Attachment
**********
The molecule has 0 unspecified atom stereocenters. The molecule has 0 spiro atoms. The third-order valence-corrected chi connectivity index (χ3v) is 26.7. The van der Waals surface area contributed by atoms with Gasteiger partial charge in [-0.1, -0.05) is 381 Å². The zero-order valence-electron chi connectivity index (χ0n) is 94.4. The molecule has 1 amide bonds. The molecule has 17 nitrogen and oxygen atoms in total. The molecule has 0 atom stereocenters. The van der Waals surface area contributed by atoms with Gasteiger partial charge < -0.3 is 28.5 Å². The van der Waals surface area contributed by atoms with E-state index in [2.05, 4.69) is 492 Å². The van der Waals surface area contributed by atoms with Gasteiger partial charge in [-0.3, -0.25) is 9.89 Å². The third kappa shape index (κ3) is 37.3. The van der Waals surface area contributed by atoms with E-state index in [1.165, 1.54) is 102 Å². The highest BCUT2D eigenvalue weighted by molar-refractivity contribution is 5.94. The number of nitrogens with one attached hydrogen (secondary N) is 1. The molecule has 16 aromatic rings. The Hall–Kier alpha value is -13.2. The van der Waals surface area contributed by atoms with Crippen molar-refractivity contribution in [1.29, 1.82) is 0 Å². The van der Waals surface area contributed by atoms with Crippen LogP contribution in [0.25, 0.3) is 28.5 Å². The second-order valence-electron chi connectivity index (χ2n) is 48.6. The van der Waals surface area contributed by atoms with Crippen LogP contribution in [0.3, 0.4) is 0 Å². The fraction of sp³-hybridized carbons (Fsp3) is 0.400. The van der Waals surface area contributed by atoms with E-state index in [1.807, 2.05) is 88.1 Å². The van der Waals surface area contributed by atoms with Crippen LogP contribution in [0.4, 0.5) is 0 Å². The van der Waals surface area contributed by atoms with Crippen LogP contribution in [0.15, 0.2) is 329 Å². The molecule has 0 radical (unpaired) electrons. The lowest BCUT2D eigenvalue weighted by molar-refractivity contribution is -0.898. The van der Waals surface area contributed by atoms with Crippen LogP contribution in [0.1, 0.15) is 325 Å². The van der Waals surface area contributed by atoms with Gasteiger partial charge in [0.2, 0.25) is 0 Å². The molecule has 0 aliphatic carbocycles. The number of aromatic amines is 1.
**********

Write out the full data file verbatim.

The molecule has 0 unspecified atom stereocenters. The molecule has 0 spiro atoms. The third-order valence-corrected chi connectivity index (χ3v) is 26.7. The van der Waals surface area contributed by atoms with Gasteiger partial charge in [-0.1, -0.05) is 381 Å². The zero-order valence-electron chi connectivity index (χ0n) is 94.4. The molecule has 1 amide bonds. The molecule has 17 nitrogen and oxygen atoms in total. The molecule has 0 atom stereocenters. The van der Waals surface area contributed by atoms with Gasteiger partial charge < -0.3 is 28.5 Å². The van der Waals surface area contributed by atoms with E-state index in [2.05, 4.69) is 492 Å². The van der Waals surface area contributed by atoms with Gasteiger partial charge in [-0.3, -0.25) is 9.89 Å². The third kappa shape index (κ3) is 37.3. The van der Waals surface area contributed by atoms with E-state index in [1.165, 1.54) is 102 Å². The highest BCUT2D eigenvalue weighted by molar-refractivity contribution is 5.94. The number of nitrogens with one attached hydrogen (secondary N) is 1. The molecule has 16 aromatic rings. The Hall–Kier alpha value is -13.2. The van der Waals surface area contributed by atoms with Crippen molar-refractivity contribution in [1.29, 1.82) is 0 Å². The van der Waals surface area contributed by atoms with Crippen LogP contribution in [0.25, 0.3) is 28.5 Å². The second-order valence-electron chi connectivity index (χ2n) is 48.6. The van der Waals surface area contributed by atoms with Crippen LogP contribution in [0.3, 0.4) is 0 Å². The fraction of sp³-hybridized carbons (Fsp3) is 0.400. The van der Waals surface area contributed by atoms with E-state index in [1.807, 2.05) is 88.1 Å². The van der Waals surface area contributed by atoms with Crippen LogP contribution in [0.4, 0.5) is 0 Å². The van der Waals surface area contributed by atoms with Crippen LogP contribution in [0.15, 0.2) is 329 Å². The molecule has 0 radical (unpaired) electrons. The lowest BCUT2D eigenvalue weighted by molar-refractivity contribution is -0.898. The van der Waals surface area contributed by atoms with Crippen LogP contribution in [0.1, 0.15) is 325 Å². The van der Waals surface area contributed by atoms with Gasteiger partial charge in [0.2, 0.25) is 0 Å². The molecule has 0 aliphatic carbocycles. The number of aromatic amines is 1.